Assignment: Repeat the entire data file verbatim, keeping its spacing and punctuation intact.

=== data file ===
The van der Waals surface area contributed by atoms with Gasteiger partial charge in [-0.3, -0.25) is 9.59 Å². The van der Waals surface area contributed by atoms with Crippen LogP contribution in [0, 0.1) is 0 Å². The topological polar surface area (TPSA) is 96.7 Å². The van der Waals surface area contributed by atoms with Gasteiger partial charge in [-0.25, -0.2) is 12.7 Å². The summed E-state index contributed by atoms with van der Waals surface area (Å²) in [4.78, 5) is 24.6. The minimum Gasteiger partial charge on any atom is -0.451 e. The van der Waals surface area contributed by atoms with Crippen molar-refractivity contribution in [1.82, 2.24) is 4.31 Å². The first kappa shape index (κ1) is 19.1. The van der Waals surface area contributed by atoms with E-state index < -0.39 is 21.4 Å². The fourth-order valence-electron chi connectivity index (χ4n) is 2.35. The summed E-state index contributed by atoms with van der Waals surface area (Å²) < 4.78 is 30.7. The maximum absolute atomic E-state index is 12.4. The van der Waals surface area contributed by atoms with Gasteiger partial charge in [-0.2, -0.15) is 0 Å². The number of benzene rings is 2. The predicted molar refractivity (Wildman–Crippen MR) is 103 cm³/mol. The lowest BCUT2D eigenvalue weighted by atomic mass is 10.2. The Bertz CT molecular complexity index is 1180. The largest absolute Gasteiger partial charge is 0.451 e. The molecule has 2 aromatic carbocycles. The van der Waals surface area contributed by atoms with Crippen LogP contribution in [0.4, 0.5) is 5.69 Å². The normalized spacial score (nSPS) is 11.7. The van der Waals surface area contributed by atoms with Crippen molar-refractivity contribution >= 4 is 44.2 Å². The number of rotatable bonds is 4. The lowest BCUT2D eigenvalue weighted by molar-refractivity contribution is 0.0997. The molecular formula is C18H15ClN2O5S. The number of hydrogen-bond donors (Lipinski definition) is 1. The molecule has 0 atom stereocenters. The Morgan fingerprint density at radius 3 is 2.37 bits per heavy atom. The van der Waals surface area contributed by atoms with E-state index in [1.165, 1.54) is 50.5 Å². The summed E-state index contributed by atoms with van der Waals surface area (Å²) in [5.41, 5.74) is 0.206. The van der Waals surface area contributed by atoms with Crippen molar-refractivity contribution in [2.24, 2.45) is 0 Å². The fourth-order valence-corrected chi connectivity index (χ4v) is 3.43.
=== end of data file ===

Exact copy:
The van der Waals surface area contributed by atoms with Gasteiger partial charge in [-0.3, -0.25) is 9.59 Å². The van der Waals surface area contributed by atoms with Crippen LogP contribution in [0, 0.1) is 0 Å². The topological polar surface area (TPSA) is 96.7 Å². The van der Waals surface area contributed by atoms with Gasteiger partial charge in [-0.25, -0.2) is 12.7 Å². The summed E-state index contributed by atoms with van der Waals surface area (Å²) in [4.78, 5) is 24.6. The minimum Gasteiger partial charge on any atom is -0.451 e. The van der Waals surface area contributed by atoms with Crippen molar-refractivity contribution in [1.82, 2.24) is 4.31 Å². The first kappa shape index (κ1) is 19.1. The van der Waals surface area contributed by atoms with E-state index < -0.39 is 21.4 Å². The fourth-order valence-electron chi connectivity index (χ4n) is 2.35. The summed E-state index contributed by atoms with van der Waals surface area (Å²) < 4.78 is 30.7. The maximum absolute atomic E-state index is 12.4. The van der Waals surface area contributed by atoms with Gasteiger partial charge in [-0.2, -0.15) is 0 Å². The number of benzene rings is 2. The predicted molar refractivity (Wildman–Crippen MR) is 103 cm³/mol. The lowest BCUT2D eigenvalue weighted by atomic mass is 10.2. The Bertz CT molecular complexity index is 1180. The largest absolute Gasteiger partial charge is 0.451 e. The molecule has 2 aromatic carbocycles. The van der Waals surface area contributed by atoms with Crippen LogP contribution in [0.4, 0.5) is 5.69 Å². The normalized spacial score (nSPS) is 11.7. The van der Waals surface area contributed by atoms with Crippen molar-refractivity contribution >= 4 is 44.2 Å². The number of rotatable bonds is 4. The lowest BCUT2D eigenvalue weighted by molar-refractivity contribution is 0.0997. The molecular formula is C18H15ClN2O5S. The number of hydrogen-bond donors (Lipinski definition) is 1. The molecule has 0 atom stereocenters. The Morgan fingerprint density at radius 3 is 2.37 bits per heavy atom. The van der Waals surface area contributed by atoms with E-state index in [1.165, 1.54) is 50.5 Å². The summed E-state index contributed by atoms with van der Waals surface area (Å²) in [5.41, 5.74) is 0.206. The van der Waals surface area contributed by atoms with Crippen molar-refractivity contribution in [2.24, 2.45) is 0 Å². The fourth-order valence-corrected chi connectivity index (χ4v) is 3.43.